The Birthplace or Hometown
And Democratic Life
By Apolinario Villalobos
The “birthplace” in case we are an indigenous resident, or “hometown” in case we are an immigrant/migrant is the only place that we can officially claim as our “place of residence”. Common sense then, dictates that we should love and respect it. We should not badmouth it, rather, if not satisfied with the prevailing situation or how it is administered politically, we have an option to move out and transfer to another place that suits us. We should not be grossly ingrate to the town, city, province, or country that provides us with a niche. It should be noted that whatever dissatisfaction develops in us points to the people who administer the locality we live in, NOT THE PLACE, so that there is no sense in destroying its image. It has got nothing to do with the proliferation of drugs, or any crime for that matter, or if developments did not happen as expected…BLAME THE CONCERNED AUTHORITIES. IF YOU SOLD YOUR VOTE DURING THE ELECTION…BLAME YOURSELF!
The place where we live permanently or temporarily is what we write down in documents required in any legal transaction as “residence”, whether we like it or not….. or whether we hate or love it…..we got no choice. Without such information, we become “stateless”. In this regard, as we are citizens of a democratic country, we live by the rule of the majority. We have the right to make protests against any act of our leaders that do not suit our taste but should be ready with options to support our stand….and, protests should be done with sanity and sense. It is our right to belong to the opposition, albeit, minority in number. But, again, we must abide by the rule of the majority….because, IT IS ASSUMED that in a democratic country, the majority rules…if it does not happen, we are bound to suffer.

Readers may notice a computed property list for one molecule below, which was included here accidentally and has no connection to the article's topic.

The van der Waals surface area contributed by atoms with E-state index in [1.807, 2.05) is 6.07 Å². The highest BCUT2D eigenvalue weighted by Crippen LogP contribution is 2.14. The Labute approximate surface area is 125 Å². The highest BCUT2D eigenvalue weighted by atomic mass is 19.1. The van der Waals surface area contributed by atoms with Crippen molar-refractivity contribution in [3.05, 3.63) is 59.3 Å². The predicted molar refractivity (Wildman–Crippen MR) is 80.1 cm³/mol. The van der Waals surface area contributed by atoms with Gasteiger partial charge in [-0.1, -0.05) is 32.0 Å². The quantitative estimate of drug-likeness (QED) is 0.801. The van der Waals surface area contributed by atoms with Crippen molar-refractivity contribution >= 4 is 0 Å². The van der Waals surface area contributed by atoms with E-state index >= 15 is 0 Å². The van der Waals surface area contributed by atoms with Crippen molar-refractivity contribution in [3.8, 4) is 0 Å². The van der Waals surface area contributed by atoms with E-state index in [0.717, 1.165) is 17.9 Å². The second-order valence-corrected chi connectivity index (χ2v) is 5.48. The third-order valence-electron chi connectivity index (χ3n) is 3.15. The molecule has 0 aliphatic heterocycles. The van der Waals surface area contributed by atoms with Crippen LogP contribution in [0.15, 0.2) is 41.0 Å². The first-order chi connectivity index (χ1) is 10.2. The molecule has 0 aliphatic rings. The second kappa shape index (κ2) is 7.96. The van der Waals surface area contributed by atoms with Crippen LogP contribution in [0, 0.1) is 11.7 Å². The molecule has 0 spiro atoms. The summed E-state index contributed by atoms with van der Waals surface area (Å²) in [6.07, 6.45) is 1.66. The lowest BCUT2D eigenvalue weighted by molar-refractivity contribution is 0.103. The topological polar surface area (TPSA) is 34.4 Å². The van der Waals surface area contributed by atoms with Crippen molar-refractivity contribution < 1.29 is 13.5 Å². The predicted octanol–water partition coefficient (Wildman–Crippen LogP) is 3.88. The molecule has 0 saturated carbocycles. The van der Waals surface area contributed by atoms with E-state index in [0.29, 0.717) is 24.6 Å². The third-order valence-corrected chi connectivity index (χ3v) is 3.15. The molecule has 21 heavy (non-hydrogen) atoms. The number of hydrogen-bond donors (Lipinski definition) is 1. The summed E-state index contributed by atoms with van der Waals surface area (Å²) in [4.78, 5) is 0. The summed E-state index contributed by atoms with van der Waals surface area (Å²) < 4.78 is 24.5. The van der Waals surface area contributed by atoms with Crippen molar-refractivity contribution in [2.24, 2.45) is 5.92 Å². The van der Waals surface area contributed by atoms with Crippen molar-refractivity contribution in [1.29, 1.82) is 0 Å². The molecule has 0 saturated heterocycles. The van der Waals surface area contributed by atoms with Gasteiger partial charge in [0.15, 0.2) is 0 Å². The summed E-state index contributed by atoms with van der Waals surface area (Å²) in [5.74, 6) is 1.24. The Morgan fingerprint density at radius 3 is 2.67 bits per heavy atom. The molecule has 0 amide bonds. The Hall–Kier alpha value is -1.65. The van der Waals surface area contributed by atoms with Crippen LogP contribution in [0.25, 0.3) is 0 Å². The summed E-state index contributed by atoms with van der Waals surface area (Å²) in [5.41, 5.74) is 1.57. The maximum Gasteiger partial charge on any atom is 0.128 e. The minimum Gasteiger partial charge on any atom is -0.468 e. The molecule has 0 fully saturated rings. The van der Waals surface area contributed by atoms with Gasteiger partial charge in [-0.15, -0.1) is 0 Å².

The best thing that we can do if we persist on living in a certain place despite dissatisfaction is to cooperate as best as we could. For our consolation, we should look at the brighter side of our locality and not meddle in politics, as much as possible, for it may just aggravate our bad feelings. We should open our eyes and look around us to know where we could pour in our support. And, we could best do it if we are non-political so that regardless of who wins in an election, we can still wholeheartedly extend our hand without any trace of pretension.
Finally, the focus of our loyalty should be the “place” not the “people” who administer it.